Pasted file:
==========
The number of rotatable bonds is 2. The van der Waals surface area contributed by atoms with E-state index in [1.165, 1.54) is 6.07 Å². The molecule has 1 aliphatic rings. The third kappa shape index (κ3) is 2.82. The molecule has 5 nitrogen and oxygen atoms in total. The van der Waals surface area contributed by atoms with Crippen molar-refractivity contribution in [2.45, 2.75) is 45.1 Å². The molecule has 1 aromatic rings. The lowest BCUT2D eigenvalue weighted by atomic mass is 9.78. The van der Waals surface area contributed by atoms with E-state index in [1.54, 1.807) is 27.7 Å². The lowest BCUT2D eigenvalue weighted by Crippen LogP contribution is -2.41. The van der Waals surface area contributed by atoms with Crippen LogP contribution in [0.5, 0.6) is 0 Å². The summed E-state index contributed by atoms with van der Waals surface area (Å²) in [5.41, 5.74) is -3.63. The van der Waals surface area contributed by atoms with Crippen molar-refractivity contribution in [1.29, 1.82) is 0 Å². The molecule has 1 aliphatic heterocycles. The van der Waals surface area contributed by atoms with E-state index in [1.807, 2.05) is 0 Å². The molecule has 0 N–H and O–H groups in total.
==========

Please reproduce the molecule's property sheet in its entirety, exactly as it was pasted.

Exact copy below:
The number of rotatable bonds is 2. The van der Waals surface area contributed by atoms with E-state index in [1.165, 1.54) is 6.07 Å². The molecule has 1 aliphatic rings. The third kappa shape index (κ3) is 2.82. The molecule has 5 nitrogen and oxygen atoms in total. The van der Waals surface area contributed by atoms with Crippen molar-refractivity contribution in [2.45, 2.75) is 45.1 Å². The molecule has 1 aromatic rings. The lowest BCUT2D eigenvalue weighted by atomic mass is 9.78. The van der Waals surface area contributed by atoms with E-state index in [1.54, 1.807) is 27.7 Å². The lowest BCUT2D eigenvalue weighted by Crippen LogP contribution is -2.41. The van der Waals surface area contributed by atoms with Crippen LogP contribution in [0.5, 0.6) is 0 Å². The summed E-state index contributed by atoms with van der Waals surface area (Å²) in [5.41, 5.74) is -3.63. The van der Waals surface area contributed by atoms with Crippen molar-refractivity contribution in [1.29, 1.82) is 0 Å². The molecule has 1 aliphatic heterocycles. The van der Waals surface area contributed by atoms with E-state index in [1.807, 2.05) is 0 Å². The molecule has 0 N–H and O–H groups in total.